So anyway, what am I doing here, exactly? Well, other than rhapsodizing about sunsets and drinking Kenyan beer (Hint: there might be a correlation between those two phenomena) I am working as a research assistant on an evaluation of Uwezo-Kenya. Uwezo (“capability” in Swahili) is a four-year initiative to improve competencies in literacy and numeracy among children in Kenya, Tanzania and Uganda through a civic-driven and public accountability approach to social change. The principal investigators on this project are a team of three professors from MIT and Princeton, one of whom was until recently at UCLA. I first became familiar with Uwezo when I worked in Tanzania at HakiElimu. HakiElimu’s founder went on to found Twaweza, which is the umbrella organization that oversees Uwezo.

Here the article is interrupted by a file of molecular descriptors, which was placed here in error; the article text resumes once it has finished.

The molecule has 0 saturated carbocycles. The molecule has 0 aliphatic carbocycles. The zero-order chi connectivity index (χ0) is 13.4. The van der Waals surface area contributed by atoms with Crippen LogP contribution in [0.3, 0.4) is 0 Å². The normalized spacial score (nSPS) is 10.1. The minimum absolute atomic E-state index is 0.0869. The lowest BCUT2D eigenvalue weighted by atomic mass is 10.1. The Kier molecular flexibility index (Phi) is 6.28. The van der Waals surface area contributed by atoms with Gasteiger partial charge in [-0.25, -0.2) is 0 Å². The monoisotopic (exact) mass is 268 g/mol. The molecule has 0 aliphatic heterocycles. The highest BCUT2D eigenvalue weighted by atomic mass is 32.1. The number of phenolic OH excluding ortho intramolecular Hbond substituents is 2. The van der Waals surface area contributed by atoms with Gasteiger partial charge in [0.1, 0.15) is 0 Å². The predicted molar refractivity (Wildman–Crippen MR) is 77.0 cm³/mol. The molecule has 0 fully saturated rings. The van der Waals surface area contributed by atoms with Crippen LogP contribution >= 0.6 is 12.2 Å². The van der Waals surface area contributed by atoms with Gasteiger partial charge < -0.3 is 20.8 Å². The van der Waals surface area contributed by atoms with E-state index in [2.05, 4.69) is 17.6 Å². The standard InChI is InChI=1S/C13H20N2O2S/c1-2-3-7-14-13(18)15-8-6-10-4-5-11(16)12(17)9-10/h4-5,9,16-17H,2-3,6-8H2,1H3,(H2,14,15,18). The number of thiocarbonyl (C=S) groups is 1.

Our assessment will cover two districts in Kenya – Rongo (where I am based) and Kirinyaga. In each district there is one American field coordinator and one Kenyan field coordinator. We will each be hiring a team of eight local enumerators and the next two weeks will be devoted to conducting surveys in a number of villages in each district. The local enumerators will be conducting household surveys and the field coordinators will be conducting surveys of local “elites” (head teachers and village leaders). After the survey period we’ll go back to Nairobi to work with Uwezo staff on data entry and then we’ll come back to the field for follow-up surveys and more observational and ethnographic research. I’ll spend the first two weeks of September in Tanzania working on some of my own research, and hopefully spending a few days at the beach.